World War Two Veterans

September 6, 2020
World War Two veterans

CHRISTIANSBURG, Va. — On his first night in his assisted-living home, Gunter Buhrdorf ate dinner with another World War II soldier.

He was, for the second time in his life, a stranger in a new land. The assisted-living facility staff gave him the open seat at George Williams’s four-person table. They hoped the men, veterans only several years apart in age, would get along.

But Buhrdorf, now 90, was reluctant to share wartime stories with his new dining companion.

Yes, the men were both veterans. But they had fought on opposite sides.

Buhrdorf imagined it would be awkward to explain to Williams, who had been a bomb-dropping Allied pilot in Germany, that he had manned antiaircraft guns for the Nazis.

A memory book of George Williams. (Jay Westcott for The Washington Post)

So he decided, at first, to say nothing.

Then one evening in spring 2013, several weeks after Buhrdorf’s arrival, a few of the men were sitting in the lobby at Commonwealth Assisted Living Facility at Christiansburg swapping stories, as they tended to do many evenings. Williams began reminiscing about the war and flying under heavy German flak fire.

Buhrdorf hesitated. Did he tell his new friends about his own role in the war fighting for Hitler’s army? Would they still treat him the same?

“I was a little bit nervous . . . maybe they don’t know this, and if I open up, then maybe they’ll change their tune, ” Buhrdorf said, his German accent faded but still distinct.

But the veteran’s desire to tell his story overcame his trepidation. He spoke for almost 45 minutes, divulging details of his wartime experience.

No supporter of Hitler

He was only 14 years old when he joined the German army in 1939, he began. His father was a Republican in local government, and they hadn’t supported Adolf Hitler’s rise. Fighting for Germany was for love of country, not its leader, he said.

During the war, the Germans didn’t advertise what was happening to the Jewish people and others in the concentration camps. Buhrdorf remembers the moment, in August 1945 after the war ended, when he first read a newspaper account of the horror that had unfolded. “Why? Why do that?” he recalled thinking then of Hitler. “You turned the whole world against us.”

Historical photos of George Williams, left, and Gunter Buhrdorf from their time in World War II. (JayWestcott for The Washington Post)

As a teenager, Buhrdorf manned 20 millimeter antiaircraft guns, but life still felt relatively calm until the United States arrived.

“When America got into the war, that’s when things changed. The bombings changed, the size of the attacking force was increased from 50 to 500, ” Buhrdorf said.

Bremen, the northwestern town where his family lived, was leveled.

At 18, Buhrdorf was put in charge of a crew of foreign laborers tasked with building Hitler’s ambitious submarine fleet. They were prisoners, but they were also his men, and Buhrdorf said he saw to it that they were fed.

“Hitler wouldn’t have liked that, ” he said. “That was not to be advertised during the war.”

He also knew that the men were privately organizing in their own native tongues to build the submarines poorly in an attempt to sabotage the German mission. There was little he could do about it.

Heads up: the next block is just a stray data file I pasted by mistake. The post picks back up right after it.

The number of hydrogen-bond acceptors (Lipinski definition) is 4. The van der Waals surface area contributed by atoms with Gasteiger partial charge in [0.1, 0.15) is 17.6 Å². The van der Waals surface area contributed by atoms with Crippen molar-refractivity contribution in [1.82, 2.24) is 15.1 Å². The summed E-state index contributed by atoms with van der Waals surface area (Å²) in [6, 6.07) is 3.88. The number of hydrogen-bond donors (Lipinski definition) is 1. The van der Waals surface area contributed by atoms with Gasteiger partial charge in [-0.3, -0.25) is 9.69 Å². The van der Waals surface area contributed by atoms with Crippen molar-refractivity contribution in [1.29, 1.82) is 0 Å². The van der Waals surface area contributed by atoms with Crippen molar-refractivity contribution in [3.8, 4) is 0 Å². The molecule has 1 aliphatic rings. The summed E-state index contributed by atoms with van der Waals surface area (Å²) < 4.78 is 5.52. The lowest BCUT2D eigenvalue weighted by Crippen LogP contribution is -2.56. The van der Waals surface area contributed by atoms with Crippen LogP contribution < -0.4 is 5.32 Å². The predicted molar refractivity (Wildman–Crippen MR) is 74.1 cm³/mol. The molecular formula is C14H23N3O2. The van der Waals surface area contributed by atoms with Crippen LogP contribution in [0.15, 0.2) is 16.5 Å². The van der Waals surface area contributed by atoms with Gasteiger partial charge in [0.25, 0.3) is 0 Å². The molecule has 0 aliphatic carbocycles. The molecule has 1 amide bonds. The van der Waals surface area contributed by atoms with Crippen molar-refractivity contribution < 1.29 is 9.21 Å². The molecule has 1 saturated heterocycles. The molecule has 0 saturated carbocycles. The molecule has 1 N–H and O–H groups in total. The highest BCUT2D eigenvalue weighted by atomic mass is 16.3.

When the raid alarms would sound, Buhrdorf said, they’d sometimes sleep in the torpedo tubes.

He suffered one injury on his retreat back west: A three-inch-long piece of shrapnel, from a mortar shell, clipped him about two inches below his shoulder on his back when he was dodging enemy fire. It’s his only physical battle scar.

Buhrdorf was taken to a British internment camp on a small island off the coast of England. His clothes were covered with lice, and the food he was given consisted of watered-down cabbage soup. He found dandelions, sea gull eggs and frog legs to eat instead.

There wasn’t much left of Germany after the war, so Buhrdorf joined his brothers, who were already living in America. On his flight over in 1949, he sat in the back of the DC-6 airliner drinking Canadian Club whisky with a group of Norwegians. They dared him to ask a pretty girl sitting up front to dance with him. So he did, and they slow-waltzed on the plane to music playing over the speakers.

When they deplaned, photographers were waiting by the gate. He waved at them, thinking they were there to greet the foreign visitors. But his brother laughed at him. They were there to capture Hollywood starlet Gloria DeHaven, who was returning from a USO show overseas.

Dancing with the actress was his first introduction to America.

He was promised accelerated citizenship if he enlisted in the U.S. Army. Less than two years later, not yet a citizen, he was sent to Korea to fight on behalf of the country that less than a decade before he’d fought against.

“I came to America after seeing all the misery, all the ruins. It was such a calamity that there was absolutely no hope of being happy, as you might say, ” he said. “There was nothing.”

In the years after the war, millions of Germans left the country, both forcibly and voluntarily. Tens of thousands of them, like Buhrdorf, came to America.

Thomas Childers, a history professor at the University of Pennsylvania who has written several books about World War II, said Germans were by and large welcomed warmly. Most Americans didn’t know much about the Holocaust yet, nor did many Germans, and Americans’ residual wartime vitriol was directed at the Japanese because of the bombing of Pearl Harbor. Some of the new immigrants, served in Korea, like Buhrdorf, to gain their U.S. citizenship.

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